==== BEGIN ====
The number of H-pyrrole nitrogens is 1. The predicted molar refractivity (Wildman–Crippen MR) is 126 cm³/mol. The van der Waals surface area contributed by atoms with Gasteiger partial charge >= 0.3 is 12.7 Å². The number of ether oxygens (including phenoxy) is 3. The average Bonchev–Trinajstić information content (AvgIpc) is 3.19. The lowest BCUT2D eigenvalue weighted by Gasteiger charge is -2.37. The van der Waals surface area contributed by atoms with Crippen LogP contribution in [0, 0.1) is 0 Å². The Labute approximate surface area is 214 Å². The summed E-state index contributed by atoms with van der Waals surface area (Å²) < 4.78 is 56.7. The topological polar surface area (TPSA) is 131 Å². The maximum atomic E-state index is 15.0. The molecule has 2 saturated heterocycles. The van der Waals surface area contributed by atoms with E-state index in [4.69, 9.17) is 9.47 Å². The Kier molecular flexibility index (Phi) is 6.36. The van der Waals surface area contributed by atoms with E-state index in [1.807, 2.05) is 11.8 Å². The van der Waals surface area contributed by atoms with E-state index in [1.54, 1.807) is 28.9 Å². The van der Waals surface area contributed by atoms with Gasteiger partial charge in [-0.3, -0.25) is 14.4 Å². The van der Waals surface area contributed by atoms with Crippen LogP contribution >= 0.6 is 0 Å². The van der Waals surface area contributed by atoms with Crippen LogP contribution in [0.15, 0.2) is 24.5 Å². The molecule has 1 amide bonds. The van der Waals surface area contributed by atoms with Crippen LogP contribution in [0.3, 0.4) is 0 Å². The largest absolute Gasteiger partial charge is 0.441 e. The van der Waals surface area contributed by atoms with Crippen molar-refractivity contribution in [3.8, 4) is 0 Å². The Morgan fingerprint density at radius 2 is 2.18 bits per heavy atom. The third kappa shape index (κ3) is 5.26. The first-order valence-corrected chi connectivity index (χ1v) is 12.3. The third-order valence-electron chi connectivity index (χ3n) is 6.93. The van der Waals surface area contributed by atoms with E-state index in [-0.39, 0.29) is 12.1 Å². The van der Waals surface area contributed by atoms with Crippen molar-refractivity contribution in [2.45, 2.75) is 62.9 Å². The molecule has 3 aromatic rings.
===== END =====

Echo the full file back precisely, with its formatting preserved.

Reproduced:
The number of H-pyrrole nitrogens is 1. The predicted molar refractivity (Wildman–Crippen MR) is 126 cm³/mol. The van der Waals surface area contributed by atoms with Gasteiger partial charge >= 0.3 is 12.7 Å². The number of ether oxygens (including phenoxy) is 3. The average Bonchev–Trinajstić information content (AvgIpc) is 3.19. The lowest BCUT2D eigenvalue weighted by Gasteiger charge is -2.37. The van der Waals surface area contributed by atoms with Crippen LogP contribution in [0, 0.1) is 0 Å². The Labute approximate surface area is 214 Å². The summed E-state index contributed by atoms with van der Waals surface area (Å²) < 4.78 is 56.7. The topological polar surface area (TPSA) is 131 Å². The maximum atomic E-state index is 15.0. The molecule has 2 saturated heterocycles. The van der Waals surface area contributed by atoms with E-state index in [4.69, 9.17) is 9.47 Å². The Kier molecular flexibility index (Phi) is 6.36. The van der Waals surface area contributed by atoms with E-state index in [1.807, 2.05) is 11.8 Å². The van der Waals surface area contributed by atoms with E-state index in [1.54, 1.807) is 28.9 Å². The van der Waals surface area contributed by atoms with Gasteiger partial charge in [-0.3, -0.25) is 14.4 Å². The van der Waals surface area contributed by atoms with Crippen LogP contribution >= 0.6 is 0 Å². The van der Waals surface area contributed by atoms with Crippen LogP contribution in [0.15, 0.2) is 24.5 Å². The molecule has 1 amide bonds. The van der Waals surface area contributed by atoms with Crippen LogP contribution in [0.3, 0.4) is 0 Å². The largest absolute Gasteiger partial charge is 0.441 e. The van der Waals surface area contributed by atoms with Crippen molar-refractivity contribution in [3.8, 4) is 0 Å². The Morgan fingerprint density at radius 2 is 2.18 bits per heavy atom. The third kappa shape index (κ3) is 5.26. The first-order valence-corrected chi connectivity index (χ1v) is 12.3. The third-order valence-electron chi connectivity index (χ3n) is 6.93. The van der Waals surface area contributed by atoms with E-state index in [-0.39, 0.29) is 12.1 Å². The van der Waals surface area contributed by atoms with Crippen molar-refractivity contribution in [2.45, 2.75) is 62.9 Å². The molecule has 3 aromatic rings.